AOL is scrapping some online destinations but will push others harder in an attempt to improve its finances, according to internal memos.
Among those products to be shuttered are Bluestring, a site to share videos, music, and photos; Xdrive, a general-purpose online storage service; and AOL Pictures, where people could store and share photos, according to a July 14 memo from Kevin Conroy, AOL's executive vice president of products and marketing. The memo was published Thursday by TechCrunch.
"These consumer storage products haven't gained sufficient traction in the marketplace or the monetization levels necessary to offset the high cost of their operation," Conroy said in the memo. Also to be closed is MyMobile which repackages various AOL services for use on mobile devices.
AOL is likewise paring back some of the blogs it hosts, according to a different memo obtained by PaidContent.org. The DIYLife blog is being shut down, according to that report, and bloggers there and at the Unofficial Apple Weblog and DownloadSquad, who are paid by the post, have been told to stop posting until July 31 to cut costs.
It's not unusual for companies to cut products to improve finances, but AOL has a particular incentive: corporate owner Time Warner is trying to prepare the once-powerful subsidiary for sale or other strategic alternatives.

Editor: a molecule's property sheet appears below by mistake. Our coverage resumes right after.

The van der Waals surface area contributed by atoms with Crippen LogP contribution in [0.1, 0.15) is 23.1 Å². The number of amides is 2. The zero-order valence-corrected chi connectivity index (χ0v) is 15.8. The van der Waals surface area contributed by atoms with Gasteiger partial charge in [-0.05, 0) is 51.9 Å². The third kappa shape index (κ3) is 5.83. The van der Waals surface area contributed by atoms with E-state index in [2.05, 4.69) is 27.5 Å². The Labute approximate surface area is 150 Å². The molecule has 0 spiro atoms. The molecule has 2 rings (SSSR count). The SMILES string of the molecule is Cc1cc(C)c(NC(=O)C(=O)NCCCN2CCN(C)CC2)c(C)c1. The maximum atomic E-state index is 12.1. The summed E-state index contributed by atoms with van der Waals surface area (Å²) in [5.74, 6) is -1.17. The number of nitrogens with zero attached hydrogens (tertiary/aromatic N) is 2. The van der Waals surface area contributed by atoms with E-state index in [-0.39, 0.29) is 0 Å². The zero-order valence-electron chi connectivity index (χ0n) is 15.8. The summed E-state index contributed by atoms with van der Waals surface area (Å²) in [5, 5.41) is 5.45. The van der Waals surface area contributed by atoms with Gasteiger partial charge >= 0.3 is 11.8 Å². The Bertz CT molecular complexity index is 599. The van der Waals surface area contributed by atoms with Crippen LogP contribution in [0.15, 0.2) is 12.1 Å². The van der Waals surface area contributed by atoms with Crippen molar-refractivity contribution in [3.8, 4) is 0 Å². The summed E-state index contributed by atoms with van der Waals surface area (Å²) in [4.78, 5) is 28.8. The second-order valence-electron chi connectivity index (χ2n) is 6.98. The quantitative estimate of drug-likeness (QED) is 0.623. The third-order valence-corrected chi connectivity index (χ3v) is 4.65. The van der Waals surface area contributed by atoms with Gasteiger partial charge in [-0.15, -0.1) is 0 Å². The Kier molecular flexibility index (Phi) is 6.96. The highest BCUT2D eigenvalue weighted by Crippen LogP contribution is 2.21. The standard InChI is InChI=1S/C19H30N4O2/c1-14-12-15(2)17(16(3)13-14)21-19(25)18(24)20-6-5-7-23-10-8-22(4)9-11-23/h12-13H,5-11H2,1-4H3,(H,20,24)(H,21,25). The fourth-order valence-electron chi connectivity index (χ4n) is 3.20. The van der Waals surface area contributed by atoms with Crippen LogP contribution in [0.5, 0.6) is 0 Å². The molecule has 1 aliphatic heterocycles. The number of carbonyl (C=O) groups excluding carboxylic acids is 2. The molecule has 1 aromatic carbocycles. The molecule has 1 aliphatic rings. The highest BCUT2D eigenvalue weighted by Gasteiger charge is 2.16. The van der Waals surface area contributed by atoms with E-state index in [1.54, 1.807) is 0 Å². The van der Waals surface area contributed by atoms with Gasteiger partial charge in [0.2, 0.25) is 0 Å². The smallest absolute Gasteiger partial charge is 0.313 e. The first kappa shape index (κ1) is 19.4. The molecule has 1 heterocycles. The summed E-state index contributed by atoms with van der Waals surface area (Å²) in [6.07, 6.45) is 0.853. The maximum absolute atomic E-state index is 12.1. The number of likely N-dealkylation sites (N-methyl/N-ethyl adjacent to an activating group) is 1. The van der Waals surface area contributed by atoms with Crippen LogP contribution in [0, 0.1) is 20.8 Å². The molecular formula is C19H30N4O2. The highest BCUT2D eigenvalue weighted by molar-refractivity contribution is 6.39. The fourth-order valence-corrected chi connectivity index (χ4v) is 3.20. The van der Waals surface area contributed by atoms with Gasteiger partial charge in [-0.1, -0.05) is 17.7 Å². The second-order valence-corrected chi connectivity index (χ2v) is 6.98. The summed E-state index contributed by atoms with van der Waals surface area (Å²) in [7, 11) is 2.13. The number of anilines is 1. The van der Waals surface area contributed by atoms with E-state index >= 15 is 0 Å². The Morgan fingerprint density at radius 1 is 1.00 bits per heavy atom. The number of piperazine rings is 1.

AOL will push several other products harder in an attempt to boost revenue. Those products include AOL's browser toolbar, its desktop software, its e-mail service, and its Truveo video search site, according to the July 14 memo.
Update 8:41 a.m. PDT: A source within AOL has confirmed the authenticity of the memos and a plan Conroy mentioned to sell the Xdrive division.
The source characterized the cuts as part of AOL's standard procedures to maintain profitability. Last year, the company cut 50 online properties, including its video download service. As with that change, AOL will provide users options such as partnerships with competitors or archival CDs and DVDs to preserve their data, the source said.
Packaging for sale